What Exactly Is Black History Month?

What Exactly Is Black History Month?

BET.com breaks down the roots of the celebration dedicated to the accomplishments of African-Americans.

Published January 31, 2012

It’s almost February 1, the beginning of Black History Month, but what exactly does that mean? BET.com breaks it down for you. 


What is Black History Month? 

Black History Month is an annual celebration of achievements by Black Americans and a time to recognize the central role of African-Americans in U.S. history.


When is Black History Month recognized?

Black History Month is recognized the entire month of February.


What is this year’s Black History Month “theme”? 

This year's theme is "Black Women in American Culture and History." The 2012 focus was created to specifically honor African-American women and the myriad roles they played in shaping the United States.


When did Black History Month begin?  

According to the Library of Congress, the story of Black History Month dates back to 1915, a half-century after the thirteenth amendment abolishing slavery in the United States was adopted. That year, Harvard-trained historian Carter G. Woodson and prominent minister Jesse E. Moorland founded the Association for the Study of Negro Life and History (ASNLH), an organization dedicated to researching and promoting the achievements of people of African descent. Starting in 1926, the group chose the second week of February to sponsor a national Negro history week to celebrate the accomplishments of Blacks, and to coincide with the birthdays of Abraham Lincoln and Frederick Douglass.


How long has the month been nationally recognized? 

In the early 1970s, “Negro History Week” was rechristened “Black History Week” to reflect the changing language used to describe African-Americans. Years later, starting in 1976, the celebration was expanded to a month and President Gerald R. Ford urged Americans to “seize the opportunity to honor the too-often neglected accomplishments of Black Americans in every area of endeavor throughout our history.” Since then, every U.S. president has officially designated the entire month of February as Black History Month.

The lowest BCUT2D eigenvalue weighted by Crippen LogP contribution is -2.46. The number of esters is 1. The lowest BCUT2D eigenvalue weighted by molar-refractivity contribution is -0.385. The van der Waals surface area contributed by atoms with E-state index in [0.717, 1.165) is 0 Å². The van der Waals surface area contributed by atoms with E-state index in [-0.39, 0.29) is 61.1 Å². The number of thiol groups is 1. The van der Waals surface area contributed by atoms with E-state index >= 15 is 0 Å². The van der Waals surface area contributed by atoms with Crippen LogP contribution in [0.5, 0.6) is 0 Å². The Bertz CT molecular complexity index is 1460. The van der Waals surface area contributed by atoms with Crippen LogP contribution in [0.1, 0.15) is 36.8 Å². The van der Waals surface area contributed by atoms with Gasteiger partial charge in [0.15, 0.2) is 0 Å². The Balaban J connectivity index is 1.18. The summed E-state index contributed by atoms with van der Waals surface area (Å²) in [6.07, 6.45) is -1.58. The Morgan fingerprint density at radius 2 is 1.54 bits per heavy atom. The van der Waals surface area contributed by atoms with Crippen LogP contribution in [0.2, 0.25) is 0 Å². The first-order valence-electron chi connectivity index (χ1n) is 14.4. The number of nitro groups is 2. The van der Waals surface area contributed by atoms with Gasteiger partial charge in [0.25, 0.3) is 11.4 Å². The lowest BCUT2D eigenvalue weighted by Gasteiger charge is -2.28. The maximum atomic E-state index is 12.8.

Is the U.S. the only country to observe Black History Month? 

No, countries around the world, including Canada and the United Kingdom, also devote a month to celebrating Black history.


Is there a need to still celebrate Black History Month?

Over the years, and especially in a period of time that many right-wing Republicans are calling a “post-racial age of Obama,” critics argue there is no longer a need to dedicate an entire month to the accomplishments of Black Americans. The reality is, however, that despite the end of slavery, the contributions of Blacks are largely still not documented. Black History Month serves as an opportunity for schools and communities nationwide to organize and host lectures and presentations on the history of Blacks — information often left out of textbooks.


How can I learn more about history?

Through information provided by the Library of Congress, the National Archives and Records Administration and the Smithsonian Institution, a sampling of material related to African-American history is available online.


To find out more, visit here.


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(Photo: Steve Cicero / Getty Images)

Written by Danielle Wright


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